Everyone’s a mutt. In one Islamic interpretation of the story of Babel, diversity of cultures is a good thing — an intellectual, social, and spiritual challenge to open one’s mind to new ideas. Babel is a blessing, not a curse. Pluralism rules.
Culturally and intellectually, it is by reaching across divides between disciplines, traditions, and histories that we can understand and improve the world we live in today. Engineering doesn’t just build bridges from one side of a river to another — it holds the power to bond cultures and connect challenges with their solutions. Similarly, words function as both a tool of social empowerment and a simulation of social reality, allowing writers to place their readers in the shoes of the Other, to illustrate the interdependencies of our cultural histories.
Engspurdishabic (ɪŋɡ spɜr dɪʃ-əbɪk): a medley of languages in one; a way and context of thinking, or weltanschauung; the language of tomorrow.
If Moors or Moriscos are the residual prototype of Gypsies, Native Americans, Africans, Jews, Hispanics, and, in general, the West’s undesirables since 1492, we might as well avoid the tragedies that dogmatic concepts of national identities have engendered — the expulsion of Jews in 1492; the expulsion of Moriscos in 1609; the scapegoating of minorities as infidels in the nation’s holy body politic; and the horrors of genocide visited on various non-Europeans and on Jews in Nazi Germany — by accepting our true nature as mestizos in a world where national, racial, ethnic, and cultural boundaries are dangerous illusions.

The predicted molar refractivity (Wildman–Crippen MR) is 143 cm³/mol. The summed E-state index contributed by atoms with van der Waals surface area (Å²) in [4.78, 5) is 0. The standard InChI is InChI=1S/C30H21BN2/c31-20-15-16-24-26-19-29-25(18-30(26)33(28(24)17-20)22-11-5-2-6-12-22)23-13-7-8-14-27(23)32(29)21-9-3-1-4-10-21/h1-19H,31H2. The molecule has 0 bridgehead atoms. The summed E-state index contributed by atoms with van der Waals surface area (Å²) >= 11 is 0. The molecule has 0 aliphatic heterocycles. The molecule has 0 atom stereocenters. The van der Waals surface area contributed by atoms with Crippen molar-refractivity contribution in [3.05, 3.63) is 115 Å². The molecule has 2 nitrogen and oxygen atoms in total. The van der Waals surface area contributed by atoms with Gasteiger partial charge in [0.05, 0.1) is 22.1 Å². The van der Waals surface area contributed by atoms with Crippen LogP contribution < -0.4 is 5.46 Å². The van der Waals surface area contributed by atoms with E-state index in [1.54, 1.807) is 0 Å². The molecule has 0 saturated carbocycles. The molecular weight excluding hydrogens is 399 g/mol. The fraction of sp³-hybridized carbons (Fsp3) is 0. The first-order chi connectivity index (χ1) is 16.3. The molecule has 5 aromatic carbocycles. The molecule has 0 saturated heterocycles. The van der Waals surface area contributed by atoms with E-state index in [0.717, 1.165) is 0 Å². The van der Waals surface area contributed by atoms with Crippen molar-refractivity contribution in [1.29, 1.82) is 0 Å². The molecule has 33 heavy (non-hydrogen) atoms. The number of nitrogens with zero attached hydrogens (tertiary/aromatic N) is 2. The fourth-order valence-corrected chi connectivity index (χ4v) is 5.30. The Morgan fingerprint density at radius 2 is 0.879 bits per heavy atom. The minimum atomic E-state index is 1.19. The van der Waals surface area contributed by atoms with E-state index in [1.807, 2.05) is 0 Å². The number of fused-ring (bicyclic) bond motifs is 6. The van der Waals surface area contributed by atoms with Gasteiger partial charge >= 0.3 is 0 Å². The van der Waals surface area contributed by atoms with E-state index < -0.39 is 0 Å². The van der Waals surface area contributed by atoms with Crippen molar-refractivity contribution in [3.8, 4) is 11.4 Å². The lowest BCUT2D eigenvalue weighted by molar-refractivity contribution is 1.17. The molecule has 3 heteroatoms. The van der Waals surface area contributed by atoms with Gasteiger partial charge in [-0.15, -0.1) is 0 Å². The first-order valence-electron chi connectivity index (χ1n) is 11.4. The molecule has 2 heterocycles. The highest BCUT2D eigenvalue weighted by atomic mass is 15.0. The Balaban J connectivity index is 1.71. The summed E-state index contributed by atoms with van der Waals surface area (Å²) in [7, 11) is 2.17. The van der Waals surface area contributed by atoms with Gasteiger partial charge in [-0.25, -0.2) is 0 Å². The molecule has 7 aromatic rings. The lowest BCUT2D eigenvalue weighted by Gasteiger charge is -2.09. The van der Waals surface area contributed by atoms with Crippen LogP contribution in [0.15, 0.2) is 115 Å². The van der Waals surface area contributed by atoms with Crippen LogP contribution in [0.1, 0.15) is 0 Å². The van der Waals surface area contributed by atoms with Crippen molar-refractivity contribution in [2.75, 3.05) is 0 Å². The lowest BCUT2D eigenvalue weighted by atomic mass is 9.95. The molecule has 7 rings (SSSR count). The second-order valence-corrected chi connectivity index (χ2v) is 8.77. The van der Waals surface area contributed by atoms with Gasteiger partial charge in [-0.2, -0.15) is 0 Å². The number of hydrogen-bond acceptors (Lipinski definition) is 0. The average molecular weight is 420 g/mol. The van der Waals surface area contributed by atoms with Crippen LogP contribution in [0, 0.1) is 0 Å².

— Anouar Majid, We Are All Moors
All these voices — Muslim and Christian, Eastern and Western — are responding to the same moral condition, however much their respective vocabularies and idioms may differ from each other. The paramount questions therefore remain: Can these forces, on all sides, transcend their ethnocentricity and join ranks in the interrogation of the modern project and its state? Can the Taylors summon enough intellectual courage to become MacIntyres? Can they all, Western and non-Western, dismantle the pernicious myth of a clash of civilizations? Can they dismantle their moral power so as to bring about a victory that installs the moral as the central domain of world cultures, irrespective of ‘civilizational’ variants? For, just as there can be no Islamic governance without such a victory, there will be no victory in the first place without modernity experiencing a moral awakening.
— Wael Hallaq, The Impossible State